Saturday September 1, 2001
Public Funded Arenas & Stadiums
Gross Overestimate of Economic Benefits,
Underestimated Economic Costs
Jack W. Calhoun, Executive Editor,
South-Western College Publishing
CINCINNATI, OH - Howard
Hobbs, Ph.D. discusses some of the legal and economic arguments
against public subsidies for sports stadiums in a series of widely
read research studies and articles he has published since 1996.
He notes that most states prohibit the use of state funds to aid
a private enterprise, yet municipal financing of sports stadiums
has been expanding rapidly.
In this expanded analysis found in the
November 29, 1997 Daily
Republican article, Hobbs provides a nice summary of the arguments
for and against public subsidies for professional sports stadiums.
He argues, though, that the evidence
suggests that the proponents tend to exaggerate the benefits from
such projects. Hobbs writes that while spending on such sports
stadiums provides jobs for construction workers, it withdraws
resources from other alternative investment projects that would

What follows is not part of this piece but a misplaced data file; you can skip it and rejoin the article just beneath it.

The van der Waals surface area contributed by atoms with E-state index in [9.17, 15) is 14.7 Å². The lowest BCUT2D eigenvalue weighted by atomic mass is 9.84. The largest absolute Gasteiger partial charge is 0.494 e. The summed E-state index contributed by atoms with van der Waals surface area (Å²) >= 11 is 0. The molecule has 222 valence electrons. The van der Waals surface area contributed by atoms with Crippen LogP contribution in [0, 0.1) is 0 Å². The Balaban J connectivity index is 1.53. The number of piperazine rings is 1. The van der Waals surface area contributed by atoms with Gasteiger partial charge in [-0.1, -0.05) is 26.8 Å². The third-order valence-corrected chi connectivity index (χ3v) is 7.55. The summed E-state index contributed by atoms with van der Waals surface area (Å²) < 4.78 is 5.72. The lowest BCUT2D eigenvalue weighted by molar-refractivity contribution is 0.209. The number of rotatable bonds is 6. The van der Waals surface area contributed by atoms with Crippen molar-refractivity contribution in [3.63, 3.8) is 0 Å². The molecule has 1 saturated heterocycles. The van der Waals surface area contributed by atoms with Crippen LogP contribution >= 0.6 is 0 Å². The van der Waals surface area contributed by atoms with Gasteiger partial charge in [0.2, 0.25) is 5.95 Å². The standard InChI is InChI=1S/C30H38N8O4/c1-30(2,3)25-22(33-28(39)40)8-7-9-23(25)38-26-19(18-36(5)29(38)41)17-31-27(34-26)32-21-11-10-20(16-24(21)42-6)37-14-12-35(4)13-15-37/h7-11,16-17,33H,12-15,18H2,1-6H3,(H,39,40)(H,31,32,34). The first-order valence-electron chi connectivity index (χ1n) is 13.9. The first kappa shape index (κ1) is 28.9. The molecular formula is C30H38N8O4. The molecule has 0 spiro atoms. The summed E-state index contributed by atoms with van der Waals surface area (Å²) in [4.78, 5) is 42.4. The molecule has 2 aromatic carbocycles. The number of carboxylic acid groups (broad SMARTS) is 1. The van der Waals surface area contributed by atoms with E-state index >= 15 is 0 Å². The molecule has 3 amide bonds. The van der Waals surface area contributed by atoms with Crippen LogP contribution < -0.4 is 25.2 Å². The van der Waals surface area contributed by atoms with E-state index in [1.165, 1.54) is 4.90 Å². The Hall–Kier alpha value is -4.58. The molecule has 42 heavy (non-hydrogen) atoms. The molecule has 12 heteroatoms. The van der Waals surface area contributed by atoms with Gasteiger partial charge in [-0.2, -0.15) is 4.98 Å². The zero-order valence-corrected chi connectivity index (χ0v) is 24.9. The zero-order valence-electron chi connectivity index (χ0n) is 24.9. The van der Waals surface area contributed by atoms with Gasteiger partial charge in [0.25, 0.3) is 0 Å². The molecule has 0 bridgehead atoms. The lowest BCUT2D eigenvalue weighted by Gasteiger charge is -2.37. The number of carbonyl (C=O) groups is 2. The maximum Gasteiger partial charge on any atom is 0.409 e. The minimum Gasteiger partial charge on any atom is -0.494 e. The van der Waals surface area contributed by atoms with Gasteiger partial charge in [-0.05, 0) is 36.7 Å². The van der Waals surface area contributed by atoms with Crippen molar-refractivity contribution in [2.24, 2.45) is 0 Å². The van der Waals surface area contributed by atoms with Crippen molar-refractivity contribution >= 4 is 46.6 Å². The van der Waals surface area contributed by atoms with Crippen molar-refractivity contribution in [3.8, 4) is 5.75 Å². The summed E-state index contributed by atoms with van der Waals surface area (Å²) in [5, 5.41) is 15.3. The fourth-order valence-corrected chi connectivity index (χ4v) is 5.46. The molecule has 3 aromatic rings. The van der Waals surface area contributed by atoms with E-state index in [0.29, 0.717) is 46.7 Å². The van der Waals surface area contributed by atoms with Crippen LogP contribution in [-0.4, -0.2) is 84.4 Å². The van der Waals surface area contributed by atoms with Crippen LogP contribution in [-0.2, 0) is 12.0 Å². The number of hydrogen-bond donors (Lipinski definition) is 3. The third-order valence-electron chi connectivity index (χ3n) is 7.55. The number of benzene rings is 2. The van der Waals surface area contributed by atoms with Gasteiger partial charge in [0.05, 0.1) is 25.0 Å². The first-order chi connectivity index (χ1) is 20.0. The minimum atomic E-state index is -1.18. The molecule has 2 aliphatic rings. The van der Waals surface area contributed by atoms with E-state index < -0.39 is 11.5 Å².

also have provided construction jobs.
Since the rate of return to investment
in sports stadiums appears to be lower than in other industries,
he suggests that society would be better off if fewer new stadiums
Hobbs suggests that antitrust actions
should be used to break up sports leagues into smaller competing
business entities. He argues that this would reduce the monopoly
power that allows existing sports leagues and teams to pressure
cities to provide heavily subsidized new stadiums.
[Editor's Note: South-Western
College provides innovative policy forums on the topic of
whether or not public investment in sports stadiums pay off. For
related in depth issues and background click on South-Western
College. Also see another very convincing explanation of where
public financing of sports activities is headed.]